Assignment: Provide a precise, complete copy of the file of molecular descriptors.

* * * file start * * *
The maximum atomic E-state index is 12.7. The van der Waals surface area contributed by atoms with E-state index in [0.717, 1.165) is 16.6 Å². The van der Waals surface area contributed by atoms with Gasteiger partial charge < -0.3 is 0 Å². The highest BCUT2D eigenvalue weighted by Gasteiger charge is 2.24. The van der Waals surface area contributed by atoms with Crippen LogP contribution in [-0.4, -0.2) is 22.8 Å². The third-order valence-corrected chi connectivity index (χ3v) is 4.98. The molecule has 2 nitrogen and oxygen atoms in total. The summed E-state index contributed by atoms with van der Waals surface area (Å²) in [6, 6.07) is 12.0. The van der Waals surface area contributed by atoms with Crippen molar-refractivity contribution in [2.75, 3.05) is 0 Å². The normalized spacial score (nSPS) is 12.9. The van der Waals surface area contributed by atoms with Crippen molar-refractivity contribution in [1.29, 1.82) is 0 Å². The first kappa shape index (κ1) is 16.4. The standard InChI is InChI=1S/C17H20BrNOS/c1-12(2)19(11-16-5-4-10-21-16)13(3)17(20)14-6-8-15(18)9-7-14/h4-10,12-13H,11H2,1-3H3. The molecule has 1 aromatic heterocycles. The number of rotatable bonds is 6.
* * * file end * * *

The maximum atomic E-state index is 12.7. The van der Waals surface area contributed by atoms with E-state index in [0.717, 1.165) is 16.6 Å². The van der Waals surface area contributed by atoms with Gasteiger partial charge < -0.3 is 0 Å². The highest BCUT2D eigenvalue weighted by Gasteiger charge is 2.24. The van der Waals surface area contributed by atoms with Crippen LogP contribution in [-0.4, -0.2) is 22.8 Å². The third-order valence-corrected chi connectivity index (χ3v) is 4.98. The molecule has 2 nitrogen and oxygen atoms in total. The summed E-state index contributed by atoms with van der Waals surface area (Å²) in [6, 6.07) is 12.0. The van der Waals surface area contributed by atoms with Crippen molar-refractivity contribution in [2.75, 3.05) is 0 Å². The normalized spacial score (nSPS) is 12.9. The van der Waals surface area contributed by atoms with Crippen molar-refractivity contribution in [1.29, 1.82) is 0 Å². The first kappa shape index (κ1) is 16.4. The standard InChI is InChI=1S/C17H20BrNOS/c1-12(2)19(11-16-5-4-10-21-16)13(3)17(20)14-6-8-15(18)9-7-14/h4-10,12-13H,11H2,1-3H3. The molecule has 1 aromatic heterocycles. The number of rotatable bonds is 6.